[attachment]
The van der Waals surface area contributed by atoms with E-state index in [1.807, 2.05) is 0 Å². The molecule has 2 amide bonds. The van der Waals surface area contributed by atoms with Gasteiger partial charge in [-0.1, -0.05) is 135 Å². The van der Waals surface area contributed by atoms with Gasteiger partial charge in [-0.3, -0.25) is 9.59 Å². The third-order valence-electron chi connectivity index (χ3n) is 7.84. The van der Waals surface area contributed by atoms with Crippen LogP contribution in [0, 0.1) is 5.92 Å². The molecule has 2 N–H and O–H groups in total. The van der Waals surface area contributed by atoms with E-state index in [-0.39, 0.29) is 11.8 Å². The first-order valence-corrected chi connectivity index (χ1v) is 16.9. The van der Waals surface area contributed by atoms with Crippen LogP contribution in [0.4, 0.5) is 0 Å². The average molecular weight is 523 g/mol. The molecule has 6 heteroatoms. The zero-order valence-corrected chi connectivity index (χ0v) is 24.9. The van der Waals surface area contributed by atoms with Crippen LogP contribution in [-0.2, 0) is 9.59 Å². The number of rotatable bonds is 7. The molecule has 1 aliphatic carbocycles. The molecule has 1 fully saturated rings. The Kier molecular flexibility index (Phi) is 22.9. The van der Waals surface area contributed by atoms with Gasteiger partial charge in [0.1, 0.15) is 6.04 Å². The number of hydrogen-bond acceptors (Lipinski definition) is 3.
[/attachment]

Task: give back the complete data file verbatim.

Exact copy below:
The van der Waals surface area contributed by atoms with E-state index in [1.807, 2.05) is 0 Å². The molecule has 2 amide bonds. The van der Waals surface area contributed by atoms with Gasteiger partial charge in [-0.1, -0.05) is 135 Å². The van der Waals surface area contributed by atoms with Gasteiger partial charge in [-0.3, -0.25) is 9.59 Å². The third-order valence-electron chi connectivity index (χ3n) is 7.84. The van der Waals surface area contributed by atoms with Crippen LogP contribution in [0, 0.1) is 5.92 Å². The molecule has 2 N–H and O–H groups in total. The van der Waals surface area contributed by atoms with E-state index in [-0.39, 0.29) is 11.8 Å². The first-order valence-corrected chi connectivity index (χ1v) is 16.9. The van der Waals surface area contributed by atoms with Crippen LogP contribution in [0.4, 0.5) is 0 Å². The average molecular weight is 523 g/mol. The molecule has 6 heteroatoms. The zero-order valence-corrected chi connectivity index (χ0v) is 24.9. The van der Waals surface area contributed by atoms with Crippen LogP contribution in [-0.2, 0) is 9.59 Å². The number of rotatable bonds is 7. The molecule has 1 aliphatic carbocycles. The molecule has 1 fully saturated rings. The Kier molecular flexibility index (Phi) is 22.9. The van der Waals surface area contributed by atoms with Gasteiger partial charge in [0.1, 0.15) is 6.04 Å². The number of hydrogen-bond acceptors (Lipinski definition) is 3.